For six weeks during my first year of journalism school, I was with my mother in Kamloops Hospice. Strange things and beautiful things happened. She was given three weeks to three months to live. Hospice was a large single-level home with gardens and brick patios. From the front yard, you could look west towards Cache Creek ranch country, and east towards the forested Shuswap region.
My mom’s bedroom windows had panoramic views of downtown Kamloops. There were two kitchens and five living room areas at hospice. The place smelled of home-cooked food and lemon essential oil. Over the weeks, I came to associate those smells with death.
There were pictures on all the walls – mostly landscape oil paintings and watercolours. My favourite piece was a gallery-sized floral decorative work that hung near the front door. In late afternoon, light from the painting bounced off the wall and cascaded down the hallway towards my mother’s room.
When a resident dies in Kamloops Hospice, and gets carted off in a quilt-covered body bag, the staff hang a butterfly ornament from the deceased’s doorknob.
I went on butterfly patrol twice a day, once in the morning, and once in the evening. I think other people did it too. I’m not sure why, but we walked the polished hallway in search of death.
I made a few friends while on butterfly patrol, sad sons, dying daughters, malevolent mothers, far-away fathers and happy healthcare professionals – all gathered in a staging area for departing souls.
I thought about God while on butterfly patrol, and was reminded of a song by Regina Spektor.
“No one laughs at God in a hospital. No one laughs at God in a war. No one’s laughing at God when they’re starving or freezing or so very poor. No one laughs at God when the doctor calls after some routine tests. No one’s laughing at God when they’re saying their goodbyes.”
My mom’s visitors started arriving in early afternoon – they were on butterfly patrol, too. They left wine, cigarettes, money, cards, flowers, tears, hugs and stories. My mother’s hospice room became a shrine to love, regret and addiction.
Her phone rang off and on throughout the day. Sometimes she answered like an excited child, other times she answered like a 74-year-old woman in palliative care. In the evening, as the sun went down and the lights of the city twinkled into her room, I played her favourite music. John Lennon.I played it loud enough to drown-out the end-of-life sounds that sometimes drifted through the rafters and walls. Loud enough to drown-out the hallway walkers and butterfly patrollers.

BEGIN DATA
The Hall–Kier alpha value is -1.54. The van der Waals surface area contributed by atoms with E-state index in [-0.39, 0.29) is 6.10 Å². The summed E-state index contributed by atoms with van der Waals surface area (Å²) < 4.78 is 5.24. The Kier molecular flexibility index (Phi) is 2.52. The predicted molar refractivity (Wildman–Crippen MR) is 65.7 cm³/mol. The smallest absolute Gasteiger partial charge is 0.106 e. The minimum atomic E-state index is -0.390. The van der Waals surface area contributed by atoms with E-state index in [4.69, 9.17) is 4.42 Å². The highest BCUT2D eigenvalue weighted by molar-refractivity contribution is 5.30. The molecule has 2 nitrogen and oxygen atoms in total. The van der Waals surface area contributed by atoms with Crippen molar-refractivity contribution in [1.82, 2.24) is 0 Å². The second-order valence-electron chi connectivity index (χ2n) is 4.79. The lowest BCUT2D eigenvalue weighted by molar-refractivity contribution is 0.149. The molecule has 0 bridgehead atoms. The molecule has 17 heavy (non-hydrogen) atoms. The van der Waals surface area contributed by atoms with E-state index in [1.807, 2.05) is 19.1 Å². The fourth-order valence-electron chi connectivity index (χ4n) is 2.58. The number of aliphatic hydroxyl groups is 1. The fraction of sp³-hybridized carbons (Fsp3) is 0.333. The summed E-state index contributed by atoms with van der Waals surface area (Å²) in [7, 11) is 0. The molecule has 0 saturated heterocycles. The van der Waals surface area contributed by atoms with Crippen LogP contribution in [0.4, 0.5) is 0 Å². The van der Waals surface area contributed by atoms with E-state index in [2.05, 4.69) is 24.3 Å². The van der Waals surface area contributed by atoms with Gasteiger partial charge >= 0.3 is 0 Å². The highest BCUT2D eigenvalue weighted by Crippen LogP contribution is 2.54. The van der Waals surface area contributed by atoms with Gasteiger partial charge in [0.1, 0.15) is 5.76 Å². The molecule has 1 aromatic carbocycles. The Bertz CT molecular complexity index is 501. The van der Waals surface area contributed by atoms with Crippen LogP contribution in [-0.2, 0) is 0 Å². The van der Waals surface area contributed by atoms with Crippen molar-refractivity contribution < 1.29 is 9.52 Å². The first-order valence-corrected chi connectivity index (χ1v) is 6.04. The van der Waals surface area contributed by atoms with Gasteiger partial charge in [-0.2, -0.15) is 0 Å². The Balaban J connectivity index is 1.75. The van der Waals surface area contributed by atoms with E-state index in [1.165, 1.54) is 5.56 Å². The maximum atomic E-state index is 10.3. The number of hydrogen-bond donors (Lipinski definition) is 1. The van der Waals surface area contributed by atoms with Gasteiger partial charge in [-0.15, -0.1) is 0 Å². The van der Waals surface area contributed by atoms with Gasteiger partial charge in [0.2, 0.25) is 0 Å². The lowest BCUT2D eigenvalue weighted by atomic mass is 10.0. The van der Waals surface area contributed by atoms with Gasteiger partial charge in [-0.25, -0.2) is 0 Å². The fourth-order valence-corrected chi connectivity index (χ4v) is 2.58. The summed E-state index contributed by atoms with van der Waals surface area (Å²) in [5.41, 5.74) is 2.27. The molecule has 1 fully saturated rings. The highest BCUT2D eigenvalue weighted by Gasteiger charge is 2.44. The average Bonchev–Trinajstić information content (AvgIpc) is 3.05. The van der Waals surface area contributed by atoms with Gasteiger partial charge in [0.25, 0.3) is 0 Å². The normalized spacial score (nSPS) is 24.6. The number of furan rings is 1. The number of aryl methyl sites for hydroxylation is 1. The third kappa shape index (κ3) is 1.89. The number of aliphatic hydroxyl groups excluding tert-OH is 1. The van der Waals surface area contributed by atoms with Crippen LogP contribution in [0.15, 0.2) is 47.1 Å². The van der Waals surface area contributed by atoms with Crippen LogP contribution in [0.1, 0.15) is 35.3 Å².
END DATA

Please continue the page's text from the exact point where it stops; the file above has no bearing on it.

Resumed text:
One afternoon, I sat down with a nurse at Kamloops Hospice. She spoke of supernatural things that eased my grief. She said that when someone dies at the facility, and there’s a deer in the area, the deer will often lie down underneath the patient’s bedroom window. She saw it on many occasions – wildlife attracted to the building when people are dying. If one of the staff saw two deer in the area, they knew that two people would probably die that day. A lot of people saw, and had conversations with, dead family members. Some people asked to pack their luggage just before dying.
Another staff member told me that one day there were nine deer in the churchyard across the street. They lost nine people that week. She said she wouldn’t have believed it unless she’d seen it.
Incredibly, my mother is still alive. Having evaded her prognosis several times, she now lives in a palliative care facility in Nelson B.C. She still smokes and calls me almost everyday.
When I lay down at night in Fernie, I wonder if a deer, or other animals, will attend my mother’s death. I wish I could see her more often. Even though I’m no longer on butterfly patrol, my mind is busy with loss, guilt and love.
Watching a parent die is painful and beautiful. Like running an emotional marathon. But there’s good to be found if you’re good to one another. There’s magic.